In the previous lecture, we spent a large portion of time discussing the creation of one’s own identity on the internet and how drastically changed it can be from the identity they have in person. This is something that provides the basis for a lot of arguments people have been having for many years. Personally, I play a lot of video games and spend close to 3-4 hours a day under a “different” identity. No one I played with really knows who I am and no one I talk to knows what I do on a daily basis. It really is a whole new way for people to see me. Whether or not I am extremely similar to the way I am in person is for other people to decide, however, the ease at which identity changes can be accomplished is quite astounding.
There are two sides to the equation when it comes to having an alternate identity. There is quite obviously the negative side, which almost every child has heard stories about growing up. Child predators and the like tend to use the Internet to their advantage. ABC did a great article about how people can never really know who they are talking to online. It is really way too easy to hide an identity. A teen in MA had become friends with a couple in New York, and without really realizing who the person/s he was talking to were, he got into a situation he really didn’t want to be a part of. Another person in the same story came into contact with a sexual predator she thought was her friend. These kinds of things are the very negative side of something that I think has just as much of a positive influence as well. (http://abcnews.go.com/WNT/story?id=130735)
Now, back to the nice side of things. There are plenty of people who benefit from having the ability to become a new person online. Something as simple as being able to goof around with people and not having them judge you in a game to something as serious as a person who needs help but is embarrassed to ask for it. Before the internet became extremely popular, people had to go in person to get any kind of psychological or medical help they needed. However, with the ability to have a different identity online, people feel much more comfortable asking for help and solving their problems behind a mask. The ability to hide your identity really is a double-edged sword. Plenty of websites are used for anonymous help. Things like crisischat.com and blahtherapy.com can really help to assist people with their issues. A great article written on Blah Therapy does a great job of explaining the situation. People really don;t like to admit weakness. The internet allows them to do that without having to show their weak side. Even on the fun side of things, the amount of times I have been playing a game and ran into someone who made me laugh while talking to them, but in reality, I really had no idea who they were. ( http://psychcentral.com/blog/archives/2010/05/02/feel-like-venting-to-a-complete-stranger-try-blahtherapy-com/)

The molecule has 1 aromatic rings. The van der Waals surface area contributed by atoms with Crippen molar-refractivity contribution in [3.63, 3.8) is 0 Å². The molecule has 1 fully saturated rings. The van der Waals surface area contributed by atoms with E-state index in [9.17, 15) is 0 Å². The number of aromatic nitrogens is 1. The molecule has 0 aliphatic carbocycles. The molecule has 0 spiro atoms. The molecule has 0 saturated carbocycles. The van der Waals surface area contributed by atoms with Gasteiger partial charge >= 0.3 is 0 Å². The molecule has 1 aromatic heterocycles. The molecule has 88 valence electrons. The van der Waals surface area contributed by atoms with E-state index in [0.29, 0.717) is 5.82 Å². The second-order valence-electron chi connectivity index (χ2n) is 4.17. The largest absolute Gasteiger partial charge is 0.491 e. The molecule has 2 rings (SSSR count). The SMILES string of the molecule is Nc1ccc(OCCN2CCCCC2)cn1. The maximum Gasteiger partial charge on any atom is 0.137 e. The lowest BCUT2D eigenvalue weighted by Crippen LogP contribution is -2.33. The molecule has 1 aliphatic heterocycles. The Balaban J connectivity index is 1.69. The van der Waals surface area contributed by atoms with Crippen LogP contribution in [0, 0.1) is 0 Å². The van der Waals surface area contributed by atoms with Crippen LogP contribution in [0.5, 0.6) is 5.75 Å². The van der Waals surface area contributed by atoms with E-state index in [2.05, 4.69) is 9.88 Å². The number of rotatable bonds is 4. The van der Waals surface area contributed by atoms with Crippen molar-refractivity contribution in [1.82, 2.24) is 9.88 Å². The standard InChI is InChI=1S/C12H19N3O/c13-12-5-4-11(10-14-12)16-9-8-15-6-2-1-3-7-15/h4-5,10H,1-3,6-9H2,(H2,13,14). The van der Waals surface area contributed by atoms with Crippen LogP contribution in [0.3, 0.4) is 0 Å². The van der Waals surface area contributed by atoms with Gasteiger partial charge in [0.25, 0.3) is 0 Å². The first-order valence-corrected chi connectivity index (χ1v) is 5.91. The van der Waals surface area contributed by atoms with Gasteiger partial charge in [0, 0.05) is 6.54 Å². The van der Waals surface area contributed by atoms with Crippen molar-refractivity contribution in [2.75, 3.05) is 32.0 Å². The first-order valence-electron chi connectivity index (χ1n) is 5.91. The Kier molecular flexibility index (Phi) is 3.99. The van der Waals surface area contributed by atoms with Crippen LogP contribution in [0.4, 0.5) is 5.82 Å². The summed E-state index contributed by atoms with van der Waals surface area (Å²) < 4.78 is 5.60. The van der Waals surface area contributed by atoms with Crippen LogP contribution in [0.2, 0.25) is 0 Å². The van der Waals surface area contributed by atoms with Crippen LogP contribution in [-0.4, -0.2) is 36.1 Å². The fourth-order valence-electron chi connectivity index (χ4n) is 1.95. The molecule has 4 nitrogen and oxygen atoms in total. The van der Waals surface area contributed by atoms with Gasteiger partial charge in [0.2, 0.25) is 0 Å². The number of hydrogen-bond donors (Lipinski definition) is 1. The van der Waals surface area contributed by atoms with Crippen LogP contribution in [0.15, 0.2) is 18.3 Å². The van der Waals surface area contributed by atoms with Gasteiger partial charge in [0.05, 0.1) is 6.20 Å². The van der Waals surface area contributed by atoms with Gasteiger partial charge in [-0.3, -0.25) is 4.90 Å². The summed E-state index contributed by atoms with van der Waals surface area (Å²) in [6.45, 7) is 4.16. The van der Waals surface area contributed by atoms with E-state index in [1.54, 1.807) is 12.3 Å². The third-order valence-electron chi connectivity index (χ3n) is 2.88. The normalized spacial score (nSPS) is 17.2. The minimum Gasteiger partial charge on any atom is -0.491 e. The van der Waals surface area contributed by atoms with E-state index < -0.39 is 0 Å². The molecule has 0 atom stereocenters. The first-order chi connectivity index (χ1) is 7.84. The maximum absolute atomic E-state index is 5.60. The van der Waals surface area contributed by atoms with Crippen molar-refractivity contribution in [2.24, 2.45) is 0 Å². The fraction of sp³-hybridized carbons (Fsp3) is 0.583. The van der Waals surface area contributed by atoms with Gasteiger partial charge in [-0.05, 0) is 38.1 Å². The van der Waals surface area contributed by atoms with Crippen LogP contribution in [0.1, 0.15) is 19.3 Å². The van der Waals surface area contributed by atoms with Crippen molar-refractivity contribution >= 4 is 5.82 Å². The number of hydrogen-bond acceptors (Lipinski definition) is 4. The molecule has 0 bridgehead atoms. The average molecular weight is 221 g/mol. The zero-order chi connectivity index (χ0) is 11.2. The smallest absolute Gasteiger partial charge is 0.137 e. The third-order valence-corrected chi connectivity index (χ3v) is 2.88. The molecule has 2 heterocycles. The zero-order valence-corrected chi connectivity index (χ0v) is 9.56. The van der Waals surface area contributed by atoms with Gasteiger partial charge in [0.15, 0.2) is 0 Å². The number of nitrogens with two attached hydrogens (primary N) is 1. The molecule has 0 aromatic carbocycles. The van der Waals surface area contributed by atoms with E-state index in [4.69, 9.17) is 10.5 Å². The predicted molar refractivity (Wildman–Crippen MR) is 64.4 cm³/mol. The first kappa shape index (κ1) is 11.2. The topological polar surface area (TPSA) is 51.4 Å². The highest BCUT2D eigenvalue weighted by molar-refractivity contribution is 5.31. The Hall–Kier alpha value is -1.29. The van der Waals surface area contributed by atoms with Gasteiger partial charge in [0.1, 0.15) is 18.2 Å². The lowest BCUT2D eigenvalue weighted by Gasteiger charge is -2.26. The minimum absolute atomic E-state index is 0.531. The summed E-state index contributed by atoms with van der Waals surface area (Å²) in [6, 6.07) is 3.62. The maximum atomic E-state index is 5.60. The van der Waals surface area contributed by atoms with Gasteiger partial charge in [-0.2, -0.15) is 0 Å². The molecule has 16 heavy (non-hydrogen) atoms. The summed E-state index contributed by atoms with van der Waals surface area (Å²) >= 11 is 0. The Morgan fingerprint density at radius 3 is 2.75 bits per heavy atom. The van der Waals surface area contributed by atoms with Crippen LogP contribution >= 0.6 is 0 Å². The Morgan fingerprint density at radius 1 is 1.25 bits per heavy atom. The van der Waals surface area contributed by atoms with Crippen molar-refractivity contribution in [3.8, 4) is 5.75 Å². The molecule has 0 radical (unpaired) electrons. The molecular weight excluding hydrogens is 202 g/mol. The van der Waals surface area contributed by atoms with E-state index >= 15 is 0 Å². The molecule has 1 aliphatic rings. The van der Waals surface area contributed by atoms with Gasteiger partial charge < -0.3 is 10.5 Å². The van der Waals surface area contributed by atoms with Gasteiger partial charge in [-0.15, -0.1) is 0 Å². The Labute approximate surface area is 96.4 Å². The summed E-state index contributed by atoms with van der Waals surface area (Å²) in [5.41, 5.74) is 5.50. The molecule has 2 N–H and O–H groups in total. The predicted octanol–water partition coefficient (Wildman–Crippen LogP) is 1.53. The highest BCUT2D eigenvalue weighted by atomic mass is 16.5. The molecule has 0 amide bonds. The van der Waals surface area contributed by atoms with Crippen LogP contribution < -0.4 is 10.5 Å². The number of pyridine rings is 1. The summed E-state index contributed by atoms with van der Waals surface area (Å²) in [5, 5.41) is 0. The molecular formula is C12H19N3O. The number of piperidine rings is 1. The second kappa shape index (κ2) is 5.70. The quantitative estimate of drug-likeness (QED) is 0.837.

I think after looking at both sides of the argument, only one thing can be said for certain. There is no way to believe everything we read online. As much as we may want to, there will never be a guarantee that what we are reading or what we are seeing is real. I really enjoy thinking about being able to be a completely different person, but the fear of running into someone who isn’t there for the same innocent intentions is always something that will sit at the back of everyone’s minds. Overall, I think it really is up to the person using it.